Financial advisers often discuss investors who are “risk-averse.” But people, on the whole, are not terribly averse to risk.
We are, on the other hand, extremely averse to loss.
Imagine the following game show scenario: You are offered the choice of receiving $3,000 in hand, right away, or the potential for $4,000 with a 20 percent chance of getting nothing at all. There are some daring souls who would go for the $4,000, but many of us would be just as happy to take the $3,000 and be done.
But now imagine the inverse. You can either lose your $3,000 for certain, or you can risk losing $4,000 instead, but with a 20 percent chance of not losing anything. That 20 percent is starting to look much more attractive for most of us. And the decision is more likely to be one we’ll sweat over.
(For those who dislike number-crunching, I will point out that the choice we expect most people to make in each case is, statistically, wrong. On the receiving end, you have an 80 percent chance of winning $4,000, so the mathematically expected benefit of the second option is $3,200. In the losing scenario, an 80 percent chance of losing $4,000 yields an expected loss of $3,200, so the rational course is to take the certain $3,000 loss.)
This is exactly the sort of question posed by Daniel Kahneman and Amos Tversky in their well-known 1979 study. Prospect theory, as developed by Kahneman and Tversky, suggests that in most cases, people are risk-averse when it comes to gains, but risk-inclined when that risk might prevent losses. More subjectively, it feels almost twice as bad to lose $100 as it feels good to win the same amount.
Being wary of loss is understandable, and not necessarily a problem. Some losses are too big to withstand, while the costs of avoiding them are tolerable. Buying fire insurance on your house, for example, is likely to be a losing proposition. Few houses have fires, and not every fire is catastrophic. But the cost of fire insurance is tolerable, while, for most people, the cost of replacing an uninsured home is not.
Still, we can make better choices if we understand why we are inclined to make the decisions we make.
As an investor, you may eventually face a steadily failing stock. Recognizing the failure early and getting rid of the investment can mitigate your losses. But selling comes at the cost of admitting that the stock is not likely to recover. You might be more inclined to cling to the unlikely prospect that you won’t lose anything than to accept your loss early, even though doing so probably will minimize the damage.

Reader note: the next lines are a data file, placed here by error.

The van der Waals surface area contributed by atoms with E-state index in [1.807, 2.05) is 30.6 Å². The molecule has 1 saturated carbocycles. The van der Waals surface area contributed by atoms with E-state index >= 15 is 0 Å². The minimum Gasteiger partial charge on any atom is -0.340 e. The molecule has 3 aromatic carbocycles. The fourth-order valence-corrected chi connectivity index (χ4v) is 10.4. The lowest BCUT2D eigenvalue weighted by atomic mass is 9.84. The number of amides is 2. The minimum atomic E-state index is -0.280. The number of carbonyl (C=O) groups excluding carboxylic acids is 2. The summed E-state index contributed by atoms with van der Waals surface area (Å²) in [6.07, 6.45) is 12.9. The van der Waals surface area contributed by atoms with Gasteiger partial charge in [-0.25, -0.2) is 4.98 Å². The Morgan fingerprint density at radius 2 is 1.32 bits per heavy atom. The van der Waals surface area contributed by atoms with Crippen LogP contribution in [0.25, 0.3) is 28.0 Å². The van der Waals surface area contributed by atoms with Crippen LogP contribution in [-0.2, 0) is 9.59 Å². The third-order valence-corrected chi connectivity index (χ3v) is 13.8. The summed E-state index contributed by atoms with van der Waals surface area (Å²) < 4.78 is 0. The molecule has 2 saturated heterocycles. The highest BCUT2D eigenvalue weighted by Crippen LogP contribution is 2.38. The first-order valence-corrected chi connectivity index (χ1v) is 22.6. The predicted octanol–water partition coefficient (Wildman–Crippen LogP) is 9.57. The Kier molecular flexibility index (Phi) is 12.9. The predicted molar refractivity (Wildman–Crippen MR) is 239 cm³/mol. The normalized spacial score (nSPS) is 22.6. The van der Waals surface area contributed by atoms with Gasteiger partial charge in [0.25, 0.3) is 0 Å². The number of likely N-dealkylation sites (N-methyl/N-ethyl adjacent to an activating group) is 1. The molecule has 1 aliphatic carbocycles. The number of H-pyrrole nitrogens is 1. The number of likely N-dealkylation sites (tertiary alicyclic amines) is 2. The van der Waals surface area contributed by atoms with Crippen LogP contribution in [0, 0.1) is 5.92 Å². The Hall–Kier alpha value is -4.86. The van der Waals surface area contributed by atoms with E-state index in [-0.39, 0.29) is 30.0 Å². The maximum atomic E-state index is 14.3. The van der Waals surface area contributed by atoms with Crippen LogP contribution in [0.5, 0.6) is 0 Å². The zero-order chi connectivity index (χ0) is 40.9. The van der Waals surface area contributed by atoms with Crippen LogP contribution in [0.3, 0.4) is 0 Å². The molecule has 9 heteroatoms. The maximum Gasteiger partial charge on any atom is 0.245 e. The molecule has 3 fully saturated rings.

Knowing this, it is wise to make some decisions before emotions can get in the way. For example, setting a maximum acceptable loss when you first buy a stock will let you decide how much loss you can stand with a cool head, when the loss is purely hypothetical. Should the worst happen, the emotional bump will still be there, but you won’t make your losses worse by clinging to risk in the faint hope of a return. (Or you can do as we typically do, by diversifying your portfolio so much — through mutual funds or other mechanisms — that even a total loss on an individual stock position is acceptable.)
It is also important to consider what prospect theory calls “framing,” or the way a problem is presented. And the decision involved may not always be a strictly financial one.
A study published in the New England Journal of Medicine examined the importance of framing in a medical context. Researchers framed the exact same data about comparative mortality rates two different ways when offering lung cancer patients the choice between surgery and radiation. When framed in terms of life (surgery carries a 90 percent immediate survival rate, and a 34 percent five-year rate; radiation offers 100 percent and 22 percent), patients overwhelmingly chose surgery. However, when the same data were reframed as mortality rates, (i.e. 10 percent of patients die during surgery, etc.), the majority chose radiation.
Comparing the two frames side by side makes it clear that not only are they precisely the same choice, but that surgery offers the better overall chance for survival. But most people do not tend to reframe a question when the original way it is presented is reasonable. This side-by-side comparison happens seldom in real life.
Clearly, paying attention to how questions are framed can be crucial for making rational and sound decisions. It can also put you on your guard against tactics used by everyone from advertisers to politicians in presenting choices a certain way.
Everybody’s perception of risk is different. Some people find skiing too risky; others enjoy sky-diving. Some people will ride an airplane, but not a motorcycle, while some people do the reverse. Some people play the lottery regularly. Others (like me) find it not worth the time, let alone the money it will nearly always cost. What we consider “too risky” and why comes from a variety of factors, some rational, some less.
Risk is an unavoidable part of life. Understanding how we react to risk can help us make life more rewarding.